According to the latest Royal Bank of Scotland Report on Jobs, permanent staff appointments fell for the third consecutive month in September, and at the fastest rate since January 2017. Temp billings grew sharply, and for the third month in a row, as there were further signs of employers taking on short-term staff to fulfil roles.
Meanwhile, permanent and temporary candidate availability deteriorated sharply. Falling labour supply continued to place upward pressure on pay. However, vacancy growth slowed in September.
Recruitment agencies in Scotland highlighted a solid fall in permanent placements in September, which extended the current sequence of contraction to three months. Furthermore, the latest reduction was the fastest for over two-and-a-half years. At the national level, permanent placements fell at a modest pace.
Meanwhile, temporary staff billings across Scotland rose at a softer, albeit still sharp, rate during September. Furthermore, Scotland continued to outperform the UK as a whole.
Permanent vacancy growth eased to the softest since March 2013 during the latest survey period. The rise in Scotland was broadly in line with the UK average, where the expansion in permanent job openings also slowed to a modest rate.
Temporary staff vacancies in Scotland also increased in September, although here a softer expansion was also apparent. Though sharp overall, the rate of growth softened to a five-month low.
Demand and supply imbalances continued to push up pay in September, as salaries awarded to permanent new joiners and temp wages rose. However, weaker growth in starting salaries contrasted with stronger temp pay inflation. The rate of starting salary growth was the slowest since December 2016, while temporary wages increased at the fastest rate in three months.
Latest data signalled a further deterioration in the supply of labour in Scotland. Permanent candidate availability fell sharply, with the decline in Scotland markedly quicker than the UK average.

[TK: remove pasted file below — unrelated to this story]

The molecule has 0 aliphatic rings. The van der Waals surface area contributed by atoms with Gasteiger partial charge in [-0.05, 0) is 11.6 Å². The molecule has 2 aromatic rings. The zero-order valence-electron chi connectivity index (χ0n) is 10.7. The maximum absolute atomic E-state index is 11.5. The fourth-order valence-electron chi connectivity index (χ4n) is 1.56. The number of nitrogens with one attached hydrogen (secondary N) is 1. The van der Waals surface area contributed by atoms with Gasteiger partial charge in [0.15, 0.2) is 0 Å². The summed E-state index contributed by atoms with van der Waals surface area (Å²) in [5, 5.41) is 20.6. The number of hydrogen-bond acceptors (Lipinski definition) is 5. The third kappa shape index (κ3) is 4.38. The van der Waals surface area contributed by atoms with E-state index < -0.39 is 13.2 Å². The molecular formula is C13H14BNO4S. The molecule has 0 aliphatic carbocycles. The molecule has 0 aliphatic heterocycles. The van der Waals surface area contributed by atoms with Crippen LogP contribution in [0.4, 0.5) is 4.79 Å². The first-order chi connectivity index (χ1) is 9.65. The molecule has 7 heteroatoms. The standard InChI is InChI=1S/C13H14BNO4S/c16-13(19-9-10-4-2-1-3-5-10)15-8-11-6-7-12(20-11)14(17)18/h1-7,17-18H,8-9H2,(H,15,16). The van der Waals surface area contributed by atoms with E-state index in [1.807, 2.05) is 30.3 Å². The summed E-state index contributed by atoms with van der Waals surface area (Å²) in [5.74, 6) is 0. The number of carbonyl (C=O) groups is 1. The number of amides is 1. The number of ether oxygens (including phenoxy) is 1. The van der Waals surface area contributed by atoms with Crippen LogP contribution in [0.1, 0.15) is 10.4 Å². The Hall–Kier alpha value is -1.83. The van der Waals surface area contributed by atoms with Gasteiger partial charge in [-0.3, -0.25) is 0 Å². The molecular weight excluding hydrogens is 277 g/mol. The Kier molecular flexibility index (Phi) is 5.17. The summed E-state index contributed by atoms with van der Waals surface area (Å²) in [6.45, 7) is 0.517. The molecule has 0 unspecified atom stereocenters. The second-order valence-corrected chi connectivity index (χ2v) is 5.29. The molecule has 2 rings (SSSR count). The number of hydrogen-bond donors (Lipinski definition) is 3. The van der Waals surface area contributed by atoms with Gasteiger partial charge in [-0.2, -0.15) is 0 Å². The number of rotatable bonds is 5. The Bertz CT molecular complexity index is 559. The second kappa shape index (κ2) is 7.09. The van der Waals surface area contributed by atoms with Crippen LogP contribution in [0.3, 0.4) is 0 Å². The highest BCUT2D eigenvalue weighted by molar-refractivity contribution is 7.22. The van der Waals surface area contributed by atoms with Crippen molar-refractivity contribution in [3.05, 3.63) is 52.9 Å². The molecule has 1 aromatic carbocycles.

Meanwhile, the supply of temporary candidates in Scotland also declined, although the pace of deterioration was the slowest in four months. Nonetheless, the reduction was solid overall and continued to outpace the UK wide trend.
Sebastian Burnside, Chief Economist at Royal Bank of Scotland, commented: “Latest survey data highlighted a contraction in permanent placements in Scotland for the third month in a row, with the fall accelerating to the sharpest since January 2017. Growth of demand for permanent staff eased further; the increase in September was the slowest in six-and-a-half years, indicating further softening of the labour market. Meanwhile, temporary staff billings continued to rise, with growth in Scotland outperforming the UK as a whole for the third month running.
“Overall, September data showed little signs of a recovery, with the Scottish labour market registering a relatively subdued performance in the context of historical data. Moreover, uncertainty continues to weigh on hiring decisions, with firms turning to short-term staff to fill vacancies until there is greater clarity around Brexit.”